- Stress test your application to determine its breakpoint when pushed beyond normal loads at peak time.
- Test if a crash occurs due to peak load and how does the application recover from such an event
- Make sure optimization techniques like gzip compression and browser/server-side cache enabled to reduce load times
6. Security Testing – Do this testing on all types of applications, especially e-commerce apps. The type of testing includes:
- Unauthorized access to secure areas should not be allowed
- Sessions are routinely killed after extended inactivity
- Restricted files must not be downloadable without appropriate access
- When using SSL certificates – -which is highly recommended–, the application should redirect to encrypted SSL areas.
The lack of a useful test environment can create chaos during the run-up to deploying new code. The benefits of having a modern, mature testing environment are great. Getting testing and user feedback has benefits that include:
- Testing speeds up delivery because thorough user testing will ensure you don’t run into problems after deployment.
- When testing gets pushed back, it holds up other tasks and wastes project management and developer time. They are on the hook to complete the project, but without user feedback they are stuck.
For more information on thorough testing, check out the following:
- ColdFusion Alive Podcast #012 – Extreme Testing and Slaying the Dragons of ORM with Luis Majano
- Web Application Testing: 8 Step Guide to Web Testing – guru99.com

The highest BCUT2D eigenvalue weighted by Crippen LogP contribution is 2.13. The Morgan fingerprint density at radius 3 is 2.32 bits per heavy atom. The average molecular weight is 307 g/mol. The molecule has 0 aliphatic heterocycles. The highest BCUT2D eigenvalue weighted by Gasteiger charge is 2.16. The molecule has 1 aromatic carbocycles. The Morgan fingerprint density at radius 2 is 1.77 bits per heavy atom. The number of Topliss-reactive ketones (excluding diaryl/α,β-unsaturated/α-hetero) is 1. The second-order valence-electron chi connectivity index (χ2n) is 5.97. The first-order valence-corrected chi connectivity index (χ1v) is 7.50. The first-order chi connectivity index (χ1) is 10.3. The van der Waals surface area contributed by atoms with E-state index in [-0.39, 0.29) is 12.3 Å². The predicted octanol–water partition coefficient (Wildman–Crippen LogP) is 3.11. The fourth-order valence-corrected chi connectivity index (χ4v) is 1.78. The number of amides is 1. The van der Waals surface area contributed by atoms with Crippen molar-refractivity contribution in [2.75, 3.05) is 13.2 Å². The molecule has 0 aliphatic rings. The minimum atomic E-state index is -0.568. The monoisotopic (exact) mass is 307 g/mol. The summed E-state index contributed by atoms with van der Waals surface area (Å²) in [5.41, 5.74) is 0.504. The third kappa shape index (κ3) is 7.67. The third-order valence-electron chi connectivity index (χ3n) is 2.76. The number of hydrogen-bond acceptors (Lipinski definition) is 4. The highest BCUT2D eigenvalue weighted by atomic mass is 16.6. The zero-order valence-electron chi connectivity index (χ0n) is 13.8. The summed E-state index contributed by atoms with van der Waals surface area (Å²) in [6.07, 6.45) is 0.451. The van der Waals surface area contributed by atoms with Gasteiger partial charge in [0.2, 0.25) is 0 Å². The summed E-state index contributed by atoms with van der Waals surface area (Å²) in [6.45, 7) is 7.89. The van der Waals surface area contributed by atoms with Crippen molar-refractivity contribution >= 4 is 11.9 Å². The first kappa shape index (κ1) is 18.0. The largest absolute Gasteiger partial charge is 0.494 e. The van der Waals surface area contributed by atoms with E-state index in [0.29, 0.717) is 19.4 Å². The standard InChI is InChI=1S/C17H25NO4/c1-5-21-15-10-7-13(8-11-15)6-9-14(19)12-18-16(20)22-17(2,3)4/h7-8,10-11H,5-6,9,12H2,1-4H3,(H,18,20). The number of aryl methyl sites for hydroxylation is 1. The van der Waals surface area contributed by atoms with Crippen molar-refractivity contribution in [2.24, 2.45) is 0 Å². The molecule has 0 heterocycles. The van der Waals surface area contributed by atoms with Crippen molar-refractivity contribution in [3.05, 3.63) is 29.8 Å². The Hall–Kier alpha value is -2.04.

- Web Testing Complete Guide (Web Application Testing Tips and Scenarios) – SoftwareTestingHelp.com
Setting up a testing environment to ensure thorough testing before, during, and after development will ensure you don’t have any issues after deployment. Training your developers to the finer points of testing may take time and money, but is relatively easy and will save you resources in the long run.
If you test thoroughly and test often, you will see the difference on your bottom line.
And to continue learning how to make your ColdFusion apps more modern and alive, I encourage you to download our free ColdFusion Alive Best Practices Checklist.
Because… perhaps you are responsible for a mission-critical or revenue-generating CF application that you don’t trust 100%, where implementing new features is a painful ad-hoc process with slow turnaround even for simple requests.
What if you have no contingency plan for a sudden developer departure or a server outage? Perhaps every time a new freelancer works on your site, something breaks. Or your application availability, security, and reliability are poor.
And if you are depending on ColdFusion for your job, then you can’t afford to let your CF development methods die on the vine.
You’re making a high-stakes bet that everything is going to be OK using the same old app creation ways in that one language — forever.
All it would take is for your fellow CF developer to quit or for your CIO to decide to leave the (falsely) perceived sinking ship of CFML and you could lose everything—your project, your hard-won CF skills, and possibly even your job.
Luckily, there are a number of simple, logical steps you can take now to protect yourself from these obvious risks.
No Brainer ColdFusion Best Practices to Ensure You Thrive No Matter What Happens Next
ColdFusion Alive Best Practices Checklist
Modern ColdFusion development best practices that reduce stress, inefficiency, project lifecycle costs while simultaneously increasing project velocity and innovation.
√ Easily create a consistent server architecture across development, testing, and production
√ A modern test environment to prevent bugs from spreading
√ Automated continuous integration tools that work well with CF
√ A portable development environment baked into your codebase… for free!
Learn about these and many more strategies in our free ColdFusion Alive Best Practices Checklist.